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NPR: Architecture Of An Asylum' Tracks History Of U.S. Treatment Of Mental Illness
Susan Stamberg | July 6, 2017

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The Center Building at St. Elizabeths, pictured circa 1900, housed administrative offices and patient wards. Established in 1855 as the Government Hospital for the Insane, the hospital became widely known as "St. Elizabeths" during the Civil War, and took

From Issue No. 259 | July 11, 2017

The Center Building at St. Elizabeths. National Archives and Records Administration - National Building Museum

When I moved to Washington, D.C., in 1962, St. Elizabeths Hospital was notorious — a rundown federal facility for the treatment of mentally ill people that was overcrowded and understaffed. Opened with idealism and hope in 1855, the hospital had ballooned from 250 patients to as many as 8,000. Its vast, rolling patch of farmland had fallen into disrepair, too, in the poorest neighborhood in the U.S. capital.

The hospital is now the subject of an exhibition at the National Building Museum; Architecture of an Asylum explores the links between architecture and mental health.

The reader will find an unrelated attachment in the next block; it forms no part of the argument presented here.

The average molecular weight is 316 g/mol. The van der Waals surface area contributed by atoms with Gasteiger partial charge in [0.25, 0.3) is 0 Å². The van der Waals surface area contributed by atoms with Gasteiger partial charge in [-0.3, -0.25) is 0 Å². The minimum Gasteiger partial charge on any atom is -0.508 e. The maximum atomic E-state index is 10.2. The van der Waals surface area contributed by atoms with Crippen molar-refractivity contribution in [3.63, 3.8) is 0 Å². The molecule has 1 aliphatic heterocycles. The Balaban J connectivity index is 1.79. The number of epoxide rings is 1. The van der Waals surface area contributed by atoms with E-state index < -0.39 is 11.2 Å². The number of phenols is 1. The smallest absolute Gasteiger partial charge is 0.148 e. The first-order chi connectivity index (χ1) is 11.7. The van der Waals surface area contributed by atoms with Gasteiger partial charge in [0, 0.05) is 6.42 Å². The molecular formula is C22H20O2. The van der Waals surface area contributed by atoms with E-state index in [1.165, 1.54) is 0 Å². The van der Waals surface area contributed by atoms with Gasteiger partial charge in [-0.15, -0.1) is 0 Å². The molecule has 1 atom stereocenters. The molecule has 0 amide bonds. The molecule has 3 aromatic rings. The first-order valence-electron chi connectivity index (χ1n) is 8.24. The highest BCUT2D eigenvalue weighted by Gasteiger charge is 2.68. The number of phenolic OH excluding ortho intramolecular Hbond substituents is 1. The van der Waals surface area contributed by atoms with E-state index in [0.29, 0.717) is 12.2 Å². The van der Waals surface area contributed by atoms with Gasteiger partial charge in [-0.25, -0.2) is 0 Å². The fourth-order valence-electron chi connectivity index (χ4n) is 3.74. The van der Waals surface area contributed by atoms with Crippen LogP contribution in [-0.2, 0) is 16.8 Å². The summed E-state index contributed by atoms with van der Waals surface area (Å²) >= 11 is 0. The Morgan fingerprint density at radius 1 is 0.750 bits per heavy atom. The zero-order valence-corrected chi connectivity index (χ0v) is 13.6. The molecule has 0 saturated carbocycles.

Dorothea Dix, the 19th-century reformer who fought for the hospital, would have rolled over in her grave to see what St. Elizabeths had become by the 1960s.

"She had observed the treatment of the mentally ill in jails and other kinds of alms houses [and] poor houses all over the country," explains exhibit curator Sarah Leavitt. Dix "was really appalled by the treatment that they were getting, and she made it her life's work to change that story."

Editors Notes: see also the following link to the exhibition,
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